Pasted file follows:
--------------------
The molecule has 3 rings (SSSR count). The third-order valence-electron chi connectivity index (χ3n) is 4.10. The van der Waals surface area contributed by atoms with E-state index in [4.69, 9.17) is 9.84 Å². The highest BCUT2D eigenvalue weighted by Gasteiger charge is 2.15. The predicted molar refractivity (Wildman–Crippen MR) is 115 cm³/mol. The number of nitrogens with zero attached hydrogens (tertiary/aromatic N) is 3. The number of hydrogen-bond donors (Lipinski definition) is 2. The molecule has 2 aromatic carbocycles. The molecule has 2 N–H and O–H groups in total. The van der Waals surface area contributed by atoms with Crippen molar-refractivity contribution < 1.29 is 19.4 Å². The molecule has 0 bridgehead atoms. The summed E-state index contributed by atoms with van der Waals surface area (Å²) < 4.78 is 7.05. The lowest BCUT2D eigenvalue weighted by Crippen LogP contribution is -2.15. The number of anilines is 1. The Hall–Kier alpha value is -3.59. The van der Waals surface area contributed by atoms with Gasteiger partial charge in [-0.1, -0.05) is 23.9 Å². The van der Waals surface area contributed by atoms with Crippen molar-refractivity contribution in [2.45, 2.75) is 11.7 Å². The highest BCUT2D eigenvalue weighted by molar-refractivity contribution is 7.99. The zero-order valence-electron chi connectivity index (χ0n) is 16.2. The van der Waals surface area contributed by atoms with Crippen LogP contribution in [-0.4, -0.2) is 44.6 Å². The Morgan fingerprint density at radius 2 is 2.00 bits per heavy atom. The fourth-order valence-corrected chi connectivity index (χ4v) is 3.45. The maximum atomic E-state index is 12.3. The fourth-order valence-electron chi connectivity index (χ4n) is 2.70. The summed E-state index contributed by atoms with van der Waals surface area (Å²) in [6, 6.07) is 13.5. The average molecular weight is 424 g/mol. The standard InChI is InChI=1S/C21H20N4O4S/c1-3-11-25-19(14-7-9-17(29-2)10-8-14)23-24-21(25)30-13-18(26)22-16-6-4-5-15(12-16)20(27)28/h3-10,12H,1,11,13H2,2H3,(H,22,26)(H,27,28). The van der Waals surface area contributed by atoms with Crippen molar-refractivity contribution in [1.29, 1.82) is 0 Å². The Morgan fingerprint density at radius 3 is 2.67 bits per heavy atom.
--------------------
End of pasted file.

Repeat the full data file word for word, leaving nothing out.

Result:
The molecule has 3 rings (SSSR count). The third-order valence-electron chi connectivity index (χ3n) is 4.10. The van der Waals surface area contributed by atoms with E-state index in [4.69, 9.17) is 9.84 Å². The highest BCUT2D eigenvalue weighted by Gasteiger charge is 2.15. The predicted molar refractivity (Wildman–Crippen MR) is 115 cm³/mol. The number of nitrogens with zero attached hydrogens (tertiary/aromatic N) is 3. The number of hydrogen-bond donors (Lipinski definition) is 2. The molecule has 2 aromatic carbocycles. The molecule has 2 N–H and O–H groups in total. The van der Waals surface area contributed by atoms with Crippen molar-refractivity contribution < 1.29 is 19.4 Å². The molecule has 0 bridgehead atoms. The summed E-state index contributed by atoms with van der Waals surface area (Å²) < 4.78 is 7.05. The lowest BCUT2D eigenvalue weighted by Crippen LogP contribution is -2.15. The number of anilines is 1. The Hall–Kier alpha value is -3.59. The van der Waals surface area contributed by atoms with Gasteiger partial charge in [-0.1, -0.05) is 23.9 Å². The van der Waals surface area contributed by atoms with Crippen molar-refractivity contribution in [2.45, 2.75) is 11.7 Å². The highest BCUT2D eigenvalue weighted by molar-refractivity contribution is 7.99. The zero-order valence-electron chi connectivity index (χ0n) is 16.2. The van der Waals surface area contributed by atoms with Crippen LogP contribution in [-0.4, -0.2) is 44.6 Å². The Morgan fingerprint density at radius 2 is 2.00 bits per heavy atom. The fourth-order valence-corrected chi connectivity index (χ4v) is 3.45. The maximum atomic E-state index is 12.3. The fourth-order valence-electron chi connectivity index (χ4n) is 2.70. The summed E-state index contributed by atoms with van der Waals surface area (Å²) in [6, 6.07) is 13.5. The average molecular weight is 424 g/mol. The standard InChI is InChI=1S/C21H20N4O4S/c1-3-11-25-19(14-7-9-17(29-2)10-8-14)23-24-21(25)30-13-18(26)22-16-6-4-5-15(12-16)20(27)28/h3-10,12H,1,11,13H2,2H3,(H,22,26)(H,27,28). The van der Waals surface area contributed by atoms with Crippen molar-refractivity contribution in [1.29, 1.82) is 0 Å². The Morgan fingerprint density at radius 3 is 2.67 bits per heavy atom.